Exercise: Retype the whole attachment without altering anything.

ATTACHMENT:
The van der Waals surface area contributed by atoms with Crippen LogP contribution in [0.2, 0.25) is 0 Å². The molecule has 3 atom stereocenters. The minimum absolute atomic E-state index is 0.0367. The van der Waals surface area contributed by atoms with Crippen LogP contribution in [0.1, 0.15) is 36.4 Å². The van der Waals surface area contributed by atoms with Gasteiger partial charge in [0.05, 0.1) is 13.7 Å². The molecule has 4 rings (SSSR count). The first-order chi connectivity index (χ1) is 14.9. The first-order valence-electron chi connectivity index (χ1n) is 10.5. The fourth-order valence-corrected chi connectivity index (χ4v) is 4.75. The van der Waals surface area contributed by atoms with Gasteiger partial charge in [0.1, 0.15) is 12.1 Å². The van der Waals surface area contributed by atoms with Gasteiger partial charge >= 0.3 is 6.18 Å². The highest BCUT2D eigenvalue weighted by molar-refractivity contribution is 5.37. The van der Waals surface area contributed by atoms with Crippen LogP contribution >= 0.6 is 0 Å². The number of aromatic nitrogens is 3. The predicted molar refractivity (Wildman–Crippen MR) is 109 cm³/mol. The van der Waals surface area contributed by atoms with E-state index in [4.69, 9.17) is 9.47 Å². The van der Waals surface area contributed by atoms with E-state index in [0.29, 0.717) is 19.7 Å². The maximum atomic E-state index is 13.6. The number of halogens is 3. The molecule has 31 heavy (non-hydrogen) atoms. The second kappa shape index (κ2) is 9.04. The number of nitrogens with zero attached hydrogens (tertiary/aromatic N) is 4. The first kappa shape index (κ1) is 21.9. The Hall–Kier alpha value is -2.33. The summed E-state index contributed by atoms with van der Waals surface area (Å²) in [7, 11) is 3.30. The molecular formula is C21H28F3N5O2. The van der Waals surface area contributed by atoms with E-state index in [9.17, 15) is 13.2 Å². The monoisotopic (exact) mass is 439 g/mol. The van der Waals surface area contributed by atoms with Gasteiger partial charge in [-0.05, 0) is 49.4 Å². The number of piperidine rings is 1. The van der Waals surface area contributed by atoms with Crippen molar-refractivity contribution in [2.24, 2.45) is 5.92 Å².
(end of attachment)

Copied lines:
The van der Waals surface area contributed by atoms with Crippen LogP contribution in [0.2, 0.25) is 0 Å². The molecule has 3 atom stereocenters. The minimum absolute atomic E-state index is 0.0367. The van der Waals surface area contributed by atoms with Crippen LogP contribution in [0.1, 0.15) is 36.4 Å². The van der Waals surface area contributed by atoms with Gasteiger partial charge in [0.05, 0.1) is 13.7 Å². The molecule has 4 rings (SSSR count). The first-order chi connectivity index (χ1) is 14.9. The first-order valence-electron chi connectivity index (χ1n) is 10.5. The fourth-order valence-corrected chi connectivity index (χ4v) is 4.75. The van der Waals surface area contributed by atoms with Gasteiger partial charge in [0.1, 0.15) is 12.1 Å². The van der Waals surface area contributed by atoms with Gasteiger partial charge >= 0.3 is 6.18 Å². The highest BCUT2D eigenvalue weighted by molar-refractivity contribution is 5.37. The van der Waals surface area contributed by atoms with Crippen LogP contribution >= 0.6 is 0 Å². The number of aromatic nitrogens is 3. The predicted molar refractivity (Wildman–Crippen MR) is 109 cm³/mol. The van der Waals surface area contributed by atoms with E-state index in [4.69, 9.17) is 9.47 Å². The van der Waals surface area contributed by atoms with E-state index in [0.29, 0.717) is 19.7 Å². The maximum atomic E-state index is 13.6. The number of halogens is 3. The molecule has 31 heavy (non-hydrogen) atoms. The second kappa shape index (κ2) is 9.04. The number of nitrogens with zero attached hydrogens (tertiary/aromatic N) is 4. The first kappa shape index (κ1) is 21.9. The Hall–Kier alpha value is -2.33. The summed E-state index contributed by atoms with van der Waals surface area (Å²) in [7, 11) is 3.30. The molecular formula is C21H28F3N5O2. The van der Waals surface area contributed by atoms with E-state index in [9.17, 15) is 13.2 Å². The monoisotopic (exact) mass is 439 g/mol. The van der Waals surface area contributed by atoms with Gasteiger partial charge in [-0.05, 0) is 49.4 Å². The number of piperidine rings is 1. The van der Waals surface area contributed by atoms with Crippen molar-refractivity contribution in [2.24, 2.45) is 5.92 Å².